Detroit Police Department makes pitch to continue ShotSpotter program

It uses sensors to detect gunfire, triangulate exact area, alert police.

DETROIT – When crime statistics for 2019 were released earlier this year, Detroit found itself leading the country in violent crime.

Police chief James Craig said one of the main reasons why was more illegal guns on the street. And gunfire rings out in the city so often, it’s become white noise to people in some neighborhoods.

“It’s become so commonplace people don’t call it in anymore, said Detroit police Capt. Aric Tosqui. “We lose the chance to investigate and to collect evidence.”

Now Detroit police are adding a new tool in the fight against guns. ShotSpotter -- a pilot program in 2014-2016 -- is a way for police to pinpoint gunfire. It uses sensors to detect gunfire, triangulate the exact area and alert police.

In 2014, it was used in a 2.18 square mile area of the ninth precinct. In the two-year period of the pilot program, ShotSpotter produced 18 search warrants, 30 weapons recovered, 571 rounds of ammunition collected and nine felony arrests, according to Detroit police.

“Those are not eye-popping statistics, but we got some dangerous criminals off the streets,” says Detroit City Councilman Scott Benson.



Police want to take ShotSpotter to its full capabilities by installing it in two high-gun areas -- one near the Northwest corner around Seven Mile Road, part of District One and the other in the Northeast corner, which makes up parts of Districts Three and Four. It would cover a 6.48 square mile area.

“We want to make sure our police officers have the tools they need to keep our city safe,” said Council Pro Tem Mary Sheffield. “I do believe ShotSpotter is one of those tools.”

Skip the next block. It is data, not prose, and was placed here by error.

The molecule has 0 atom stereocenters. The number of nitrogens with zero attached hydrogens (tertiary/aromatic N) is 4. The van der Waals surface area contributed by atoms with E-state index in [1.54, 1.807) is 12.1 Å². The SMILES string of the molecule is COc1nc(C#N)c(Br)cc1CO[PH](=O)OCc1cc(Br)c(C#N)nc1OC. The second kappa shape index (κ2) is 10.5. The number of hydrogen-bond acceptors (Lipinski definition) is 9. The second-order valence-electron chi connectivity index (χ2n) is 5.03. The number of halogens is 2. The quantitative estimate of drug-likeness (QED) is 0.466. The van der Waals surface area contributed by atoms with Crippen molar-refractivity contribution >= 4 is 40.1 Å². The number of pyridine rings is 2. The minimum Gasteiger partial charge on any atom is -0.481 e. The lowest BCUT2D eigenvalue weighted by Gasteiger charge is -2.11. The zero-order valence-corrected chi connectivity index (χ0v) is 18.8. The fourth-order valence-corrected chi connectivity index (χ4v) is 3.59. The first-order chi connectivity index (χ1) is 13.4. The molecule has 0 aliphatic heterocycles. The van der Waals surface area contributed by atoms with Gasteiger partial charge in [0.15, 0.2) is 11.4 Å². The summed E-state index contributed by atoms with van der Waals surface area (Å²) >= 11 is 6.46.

Council will have to approve the cost of ShotSpotter, which is $1.5 million over its four-year contract with the city. That works out to about $371,000 per year, or $62,500 per square mile, according to Benson.

“We can’t put a price on human life,” Sheffield said. “However, certain questions would need to be answered in order to determine the cost-effectiveness and efficacy of the ShotSpotter technology such as: Did the shots that were spotted \involve a crime in commission? Did the felony arrests involve persons with dangerous criminal pasts? Was it used to solve crimes involving a shooting victim or or attempted homicide? If so, would there have been any other evidence that would have lead to an arrest absent the technology?”

Benson believes the program will be much more robust now that it will have a full investment from police in terms of manpower and resources that come with the deal, which include gunfire analysis and gunfire experts to testify in criminal cases, if needed. Currently, DPD has National Integrated Ballistic Information Network (NIBIN) technology to do ballistic evidence testing and Precinct Intel Units for analysis and intelligence resources.

Police are trying to head off any privacy concerns at the pass by assuring residents that there will be no real-time listening to the sensors -- just to recorded video where they believe there was gunfire. DPD also says it is not using any facial recognition technology with ShotSpotter.


About the Authors:

Jason anchors Local 4's 5:30 p.m. newscast. He joined WDIV in January 2015 as a general assignment reporter and has a Journalism degree from Michigan State University.

DeJanay Booth joined WDIV as a web producer in July 2020. She previously worked as a news reporter in New Mexico before moving back to Michigan.